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sexual dysfunction

Sexual Dysfunction

Female Sexual Dysfunction (FSD) describes an aversion, indifference or hostility to sexual activity, no response to sexual stimulation, an inability to achieve orgasm or painful intercourse. If any of these conditions are a source of distress to the woman then this qualifies as Sexual Dysfunction. If you're satisfied with your sex life, you don’t have FSD. In the United States approximately 40 million women suffer from sexual disorders, that is 35%-40% of our female population. We know physical and psychological issues can impact sexual function such as pelvic/surgical trauma, menopause, smoking, hormonal changes, and medications are all contributing factors. Depression, stress, body image and relationship dynamics all must be considered as well.


Pain Disorders (Dyspareunia, Vaganismus)


Dysparuenia is also known as painful intercourse. Women with dyspareunia may have pain in the vagina, clitoris or labia. Dyspareunia is typically diagnosed based on your symptoms. Your medical and sexual history and your physical examination will help your doctor to determine the cause of your symptoms.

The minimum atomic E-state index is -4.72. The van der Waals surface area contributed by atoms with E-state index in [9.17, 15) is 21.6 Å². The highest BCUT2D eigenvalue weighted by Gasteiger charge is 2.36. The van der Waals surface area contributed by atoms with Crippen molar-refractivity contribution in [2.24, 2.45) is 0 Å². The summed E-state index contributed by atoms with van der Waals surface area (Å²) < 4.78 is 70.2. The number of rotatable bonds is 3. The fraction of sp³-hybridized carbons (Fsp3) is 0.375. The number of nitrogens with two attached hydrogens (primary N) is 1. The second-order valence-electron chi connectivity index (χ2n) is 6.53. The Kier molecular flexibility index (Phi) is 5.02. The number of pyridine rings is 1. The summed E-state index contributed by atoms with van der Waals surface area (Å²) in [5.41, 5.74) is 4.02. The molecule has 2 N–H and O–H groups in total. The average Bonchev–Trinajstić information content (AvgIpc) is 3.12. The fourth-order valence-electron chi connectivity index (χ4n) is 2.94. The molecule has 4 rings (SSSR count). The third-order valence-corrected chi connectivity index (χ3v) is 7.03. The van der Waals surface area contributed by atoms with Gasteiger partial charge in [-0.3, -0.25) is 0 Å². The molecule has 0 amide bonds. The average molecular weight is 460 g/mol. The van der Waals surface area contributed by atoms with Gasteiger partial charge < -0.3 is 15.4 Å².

There are numerous causes of this disorder many of which are treatable. Common causes include the following:

  • Vaginal dryness

  • Atrophic vaginitis, a common condition causing thinning of the vaginal lining in postmenopausal women

  • Side effects of drugs such as antihistamines and tamoxifen (Nolvadex and other brands)

  • An allergic reaction to clothing, spermicides or douches

  • Endometriosis, an often painful condition in which tissue from the uterine lining migrates and grows abnormally inside the pelvis

  • Inflammation of the area surrounding the vaginal opening, called vulvar vestibulitis

  • Skin diseases, such as lichen planus and lichen sclerosis, affecting the vaginal area

  • Urinary tract infections, vaginal yeast infections, or sexually transmitted diseases

  • Psychological trauma, often stemming from a history of sexual abuse or trauma


Vaginismus is severe tightening or spasms of the vaginal muscles during penetration. This can cause intercourse to be very painful.

Behavioral Therapy

Referral for pelvic floor therapy is often to prevent vaginal dryness, use a lubricant To relieve painful inflammation, try sitz baths, which are warm-water baths in a sitting position.

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